Blair Sandburg exited the elevator of the Cascade Police Department with a weary step. Though his head hung low and his hair draped forward to partially cover his eyes, he didn’t miss the curious stares and occasional snort of derision as he passed uniformed officers and detectives alike on his way to the Major Crimes division. He made a conscious effort to ignore the smug smiles and whispered innuendos that circled in his wake, instead concentrating all his attention on his untied left shoelace, snapping about with each shuffled step he took.
Blair didn’t need to hear the words to know what was being said. Jim’s increasingly heated messages on his voice mail told him all he needed to know. Blair had screwed up.
“Hey, Hairboy!” Henry Brown swooped in to clap a hand playfully on Blair’s shoulder as soon as the younger man passed through the door to Major Crimes. The unintentional strength behind the friendly gesture upon freshly bruised flesh was enough to drive the air from Blair’s lungs with a hiss. Unfortunately, Brown didn’t seem to notice. “You’re gonna get it!” he sing-songed.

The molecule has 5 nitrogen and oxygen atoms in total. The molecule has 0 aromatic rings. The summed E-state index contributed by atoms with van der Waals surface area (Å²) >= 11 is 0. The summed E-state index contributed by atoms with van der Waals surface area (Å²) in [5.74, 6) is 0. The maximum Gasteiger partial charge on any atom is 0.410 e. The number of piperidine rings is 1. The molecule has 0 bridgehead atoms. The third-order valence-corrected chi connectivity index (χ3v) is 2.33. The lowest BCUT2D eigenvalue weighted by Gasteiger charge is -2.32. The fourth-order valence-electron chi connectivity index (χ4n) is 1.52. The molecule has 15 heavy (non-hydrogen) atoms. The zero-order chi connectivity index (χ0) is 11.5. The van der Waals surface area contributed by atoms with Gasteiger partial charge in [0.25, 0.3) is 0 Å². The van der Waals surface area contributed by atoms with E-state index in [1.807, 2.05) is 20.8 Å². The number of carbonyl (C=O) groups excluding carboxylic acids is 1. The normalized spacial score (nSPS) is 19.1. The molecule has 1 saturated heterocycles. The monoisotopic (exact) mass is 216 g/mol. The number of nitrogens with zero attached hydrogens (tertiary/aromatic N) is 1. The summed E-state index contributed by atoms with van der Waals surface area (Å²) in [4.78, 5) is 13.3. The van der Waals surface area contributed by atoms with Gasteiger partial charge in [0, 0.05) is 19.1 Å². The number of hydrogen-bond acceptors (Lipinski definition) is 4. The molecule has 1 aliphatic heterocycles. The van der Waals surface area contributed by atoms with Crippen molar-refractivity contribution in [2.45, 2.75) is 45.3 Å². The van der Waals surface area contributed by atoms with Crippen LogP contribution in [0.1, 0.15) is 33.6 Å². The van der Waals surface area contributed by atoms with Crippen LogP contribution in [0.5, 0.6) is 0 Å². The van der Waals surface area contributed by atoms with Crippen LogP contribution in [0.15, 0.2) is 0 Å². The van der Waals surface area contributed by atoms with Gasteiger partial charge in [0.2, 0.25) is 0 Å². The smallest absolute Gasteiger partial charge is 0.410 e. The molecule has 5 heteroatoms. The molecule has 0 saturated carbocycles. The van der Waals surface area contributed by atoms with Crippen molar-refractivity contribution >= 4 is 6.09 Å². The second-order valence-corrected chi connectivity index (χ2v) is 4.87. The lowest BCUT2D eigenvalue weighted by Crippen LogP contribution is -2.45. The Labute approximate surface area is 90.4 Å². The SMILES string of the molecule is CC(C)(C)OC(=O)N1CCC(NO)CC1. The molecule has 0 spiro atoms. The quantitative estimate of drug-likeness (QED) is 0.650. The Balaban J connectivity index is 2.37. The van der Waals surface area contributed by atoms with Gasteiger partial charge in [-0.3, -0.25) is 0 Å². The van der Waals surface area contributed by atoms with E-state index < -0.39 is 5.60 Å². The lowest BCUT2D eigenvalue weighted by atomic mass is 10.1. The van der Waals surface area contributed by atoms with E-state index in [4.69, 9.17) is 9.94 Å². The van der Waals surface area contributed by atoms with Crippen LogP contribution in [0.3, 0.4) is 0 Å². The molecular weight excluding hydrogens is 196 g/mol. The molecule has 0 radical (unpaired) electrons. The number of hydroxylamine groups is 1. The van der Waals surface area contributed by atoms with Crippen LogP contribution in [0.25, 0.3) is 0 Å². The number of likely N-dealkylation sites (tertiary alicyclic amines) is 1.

“Lay off, H,” Detective Brian Rafe interrupted, tossing H’s coat to him before smoothly slipping into his own. “The poor kid’s going to get enough of an ass chewing when Simon gets hold of him.” Rafe straightened his coat collar, then smoothed the sleeves. “Seriously, Sandburg, Simon is gunning for your hide and Ellison was none too pleased when he finally left,” he glanced at his watch, “three hours ago. If I was you –”
“Sandburg!” Simon hadn’t yelled the name so much as growled it, but it was enough to gain the attention of the few people who had yet to head home for the evening. Keys in hand, obviously ready to call an end to another long day, Simon stalked out of his office towards the young man. “Just where the hell have you been?”
“Been nice knowing you, kid.” The slap Rafe delivered to Blair’s chest was light, but the area tender enough that it caused Blair to jump back a step, bumping into a nearby desk. Stars danced before his eyes and Blair found himself grateful for the support the desk offered. By the time his vision cleared, Henry and Rafe were gone. Simon loomed dangerously close, his eyes hard as steel, his jaw clenching and unclenching repeatedly.